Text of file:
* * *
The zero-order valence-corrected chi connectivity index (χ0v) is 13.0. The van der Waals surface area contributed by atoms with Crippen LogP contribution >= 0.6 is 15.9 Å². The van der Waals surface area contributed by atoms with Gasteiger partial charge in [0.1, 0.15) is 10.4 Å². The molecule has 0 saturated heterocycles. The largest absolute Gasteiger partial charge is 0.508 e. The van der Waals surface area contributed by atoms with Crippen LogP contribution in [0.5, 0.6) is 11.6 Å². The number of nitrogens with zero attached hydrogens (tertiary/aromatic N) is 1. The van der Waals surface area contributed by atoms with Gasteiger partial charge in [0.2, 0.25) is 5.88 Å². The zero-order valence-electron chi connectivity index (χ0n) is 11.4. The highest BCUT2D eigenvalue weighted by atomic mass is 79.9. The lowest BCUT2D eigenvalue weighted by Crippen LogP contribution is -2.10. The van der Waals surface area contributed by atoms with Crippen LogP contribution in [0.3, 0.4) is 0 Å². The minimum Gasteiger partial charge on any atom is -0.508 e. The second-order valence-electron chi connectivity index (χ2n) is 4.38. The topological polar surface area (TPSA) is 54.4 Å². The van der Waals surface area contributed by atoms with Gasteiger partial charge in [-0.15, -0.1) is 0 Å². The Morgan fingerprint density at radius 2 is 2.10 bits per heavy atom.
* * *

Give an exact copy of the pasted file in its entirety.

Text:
The zero-order valence-corrected chi connectivity index (χ0v) is 13.0. The van der Waals surface area contributed by atoms with Crippen LogP contribution >= 0.6 is 15.9 Å². The van der Waals surface area contributed by atoms with Gasteiger partial charge in [0.1, 0.15) is 10.4 Å². The molecule has 0 saturated heterocycles. The largest absolute Gasteiger partial charge is 0.508 e. The van der Waals surface area contributed by atoms with Crippen LogP contribution in [0.5, 0.6) is 11.6 Å². The number of nitrogens with zero attached hydrogens (tertiary/aromatic N) is 1. The van der Waals surface area contributed by atoms with Gasteiger partial charge in [0.2, 0.25) is 5.88 Å². The zero-order valence-electron chi connectivity index (χ0n) is 11.4. The highest BCUT2D eigenvalue weighted by atomic mass is 79.9. The lowest BCUT2D eigenvalue weighted by Crippen LogP contribution is -2.10. The van der Waals surface area contributed by atoms with Crippen LogP contribution in [0.3, 0.4) is 0 Å². The minimum Gasteiger partial charge on any atom is -0.508 e. The second-order valence-electron chi connectivity index (χ2n) is 4.38. The topological polar surface area (TPSA) is 54.4 Å². The van der Waals surface area contributed by atoms with Gasteiger partial charge in [-0.15, -0.1) is 0 Å². The Morgan fingerprint density at radius 2 is 2.10 bits per heavy atom.